After much anticipation and lengthy preparations, the Institute of Armenian Studies at the University of Southern California (USC) held on Nov. 20 a successful international symposium: “The Armenian Diaspora: Elective Leadership and Worldwide Structure.”
The symposium was attended by 600 enthusiastic participants from throughout the United States, Canada, Russia, Australia, and Europe. The speakers were Dr. Z.S. Andrew Demirdjian, Cal State University, Long Beach, “The Persuasive Power of Numbers: A Call for Political Clout”; Dr. Archalus Tcheknavorian-Asenbauer, senior UN advisor, Vienna, “Armenian Unity and International Politics”; Harut Sassounian, publisher, The California Courier, “Proposal for a Popularly Elected Structure to Represent Diaspora Armenians”; Dr. Gaidz Minassian, Foundation for Strategic Research, Paris, “Toward a World Council of Armenians: Why, How, Who?”; former Governor George Deukmejian, “Personal Reflections of California’s First Armenian Governor”; Honorable Grigor Hovhannissian, consul general of Armenia, Los Angeles, “Welcoming Remarks”; former U.S. Ambassador to Armenia John Evans, “Maximizing Influence in a World of Nation-States: A Challenge for the Armenian Diaspora”; journalist and author Mark Arax, Fresno, “The Power of Speaking to the Media with One Collective Voice”; Dr. Levon Marashlian, Glendale Community College, “The Necessity and Difficulty of Establishing a Diaspora Congress”; Dr. Stephan Astourian, University of California, Berkeley, “The Traditional Armenian Parties and the Problem of Pan-Armenian Coordination”; Dr. R. Hrair Dekmejian, USC and Dr. Nyree Derderian, Stanford University, “Models and Modalities of Creating a Trans-Diaspora Framework,” followed by a roundtable discussion between the speakers and the audience.
My own remarks were an expanded version of the article I wrote nine months ago, proposing the creation of a democratically elected structure that would represent all Armenians in the diaspora. I stated that a growing number of Armenians have realized that a collective effort is necessary if they are to survive as a dispersed ethnicity detached from the homeland. Beyond the need to preserve the diaspora’s vibrancy and cultural identity, Armenians share a common quest for justice from Turkey and a firm commitment for the security and economic prosperity of the twin Republics of Armenia and Artsakh. Armenians have finally concluded that they can benefit immensely from pooling their limited resources and jointly tackling common problems facing all diaspora communities.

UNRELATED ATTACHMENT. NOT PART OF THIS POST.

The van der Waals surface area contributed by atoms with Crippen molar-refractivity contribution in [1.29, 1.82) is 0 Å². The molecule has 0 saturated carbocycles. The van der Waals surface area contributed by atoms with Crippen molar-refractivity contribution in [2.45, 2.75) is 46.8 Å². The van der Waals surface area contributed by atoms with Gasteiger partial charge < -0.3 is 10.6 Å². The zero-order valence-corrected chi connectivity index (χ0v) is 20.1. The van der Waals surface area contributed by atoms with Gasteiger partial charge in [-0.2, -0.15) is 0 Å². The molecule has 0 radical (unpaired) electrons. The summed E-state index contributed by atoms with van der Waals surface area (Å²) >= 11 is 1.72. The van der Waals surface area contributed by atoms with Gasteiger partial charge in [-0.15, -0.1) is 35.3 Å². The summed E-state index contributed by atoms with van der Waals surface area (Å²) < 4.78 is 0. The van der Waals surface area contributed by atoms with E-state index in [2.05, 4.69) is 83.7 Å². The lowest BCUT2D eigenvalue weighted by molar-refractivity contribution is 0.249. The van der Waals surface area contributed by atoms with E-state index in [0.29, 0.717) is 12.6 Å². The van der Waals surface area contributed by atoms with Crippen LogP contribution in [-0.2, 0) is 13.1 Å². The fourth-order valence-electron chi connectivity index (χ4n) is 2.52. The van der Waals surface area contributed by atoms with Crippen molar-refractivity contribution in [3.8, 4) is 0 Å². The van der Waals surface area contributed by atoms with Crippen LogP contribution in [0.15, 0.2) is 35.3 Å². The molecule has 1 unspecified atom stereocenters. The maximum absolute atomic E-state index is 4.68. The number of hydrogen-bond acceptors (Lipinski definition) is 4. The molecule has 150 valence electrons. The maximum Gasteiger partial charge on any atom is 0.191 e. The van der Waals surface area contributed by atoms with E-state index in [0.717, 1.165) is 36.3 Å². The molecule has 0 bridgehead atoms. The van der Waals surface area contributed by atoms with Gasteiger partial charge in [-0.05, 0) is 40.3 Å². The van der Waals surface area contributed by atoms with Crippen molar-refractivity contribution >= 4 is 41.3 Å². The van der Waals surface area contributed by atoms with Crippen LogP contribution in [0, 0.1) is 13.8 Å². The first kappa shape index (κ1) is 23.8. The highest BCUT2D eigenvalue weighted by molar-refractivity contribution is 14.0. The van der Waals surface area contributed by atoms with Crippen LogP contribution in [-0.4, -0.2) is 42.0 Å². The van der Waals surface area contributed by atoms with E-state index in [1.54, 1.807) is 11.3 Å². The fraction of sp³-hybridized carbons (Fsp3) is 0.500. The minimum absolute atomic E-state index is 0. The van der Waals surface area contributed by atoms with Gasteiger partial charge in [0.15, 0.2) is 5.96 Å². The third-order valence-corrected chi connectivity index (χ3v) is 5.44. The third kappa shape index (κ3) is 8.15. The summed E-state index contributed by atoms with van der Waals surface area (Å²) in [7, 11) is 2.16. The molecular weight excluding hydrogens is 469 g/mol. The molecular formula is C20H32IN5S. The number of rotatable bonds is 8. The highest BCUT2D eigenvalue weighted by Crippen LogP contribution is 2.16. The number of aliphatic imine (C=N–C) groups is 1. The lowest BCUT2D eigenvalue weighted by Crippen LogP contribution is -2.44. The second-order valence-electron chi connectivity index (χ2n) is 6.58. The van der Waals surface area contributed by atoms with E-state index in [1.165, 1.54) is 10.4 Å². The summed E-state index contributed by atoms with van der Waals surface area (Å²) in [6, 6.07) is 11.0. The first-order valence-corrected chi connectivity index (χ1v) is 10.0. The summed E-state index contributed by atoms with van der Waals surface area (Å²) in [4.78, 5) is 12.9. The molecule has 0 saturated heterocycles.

As outlined in my February article, I elaborated on the framework of establishing an elected body that would legitimately represent Armenians throughout the diaspora, except those in Armenia and Artsakh, who already reside in state structures with elected governments. Thus, for the first time in the diaspora’s history, Armenians would elect their own representatives or leaders on the basis of one-man, one vote.
I also suggested that elections be held by Armenian communities to choose one representative for each group of 20,000 Armenians. The collective body of 350 representatives from all electoral districts throughout the diaspora would become the entity that can legitimately claim to speak in the name of all seven million Armenians outside of Armenia and Artsakh. Popular elections would encourage the silent majority to get involved in community affairs. This would be a dramatic shift from the current situation where a small number of individuals work around the clock sacrificing their time and effort, while most Armenians, who are unaffiliated with any organization, remain disengaged and disinterested. Should such grassroots elections succeed, large numbers of Armenians would feel empowered and energized, having actively participated in choosing their leaders.
The academic symposium held on Nov. 20 is the first of many steps necessary before launching the ambitious initiative of creating a worldwide representative structure. A team of researchers should now explore and determine the optimum mechanisms to conduct such elections, estimate the demography of each community, establish qualifications for both voters and candidates, and recommend measures to prevent voter fraud.
Conference participants were particularly interested in hearing Minassian’s presentation of a detailed plan unanimously approved by French-Armenian organizations to hold popular elections for a representative leadership early next year. The French experience could serve as a most valuable precedent for other diaspora communities.
It was made clear at the conference that a single electoral plan cannot be applied uniformly to all Armenian communities. Since each community lives in a unique legal and political environment, it would be necessary to devise an appropriate plan for selecting representatives in each country, in consultations with local leaders.
It was interesting to note that when Dekmejian asked the audience if they favored an elective diaspora structure, almost everyone raised their hands, indicating enthusiastic support for establishing a united diaspora leadership framework.
The proceedings of the symposium can be viewed online at http://capture.usc.edu/mediasite/Viewer/?peid=555571291d934fcfb6650cb76ebe456d1d.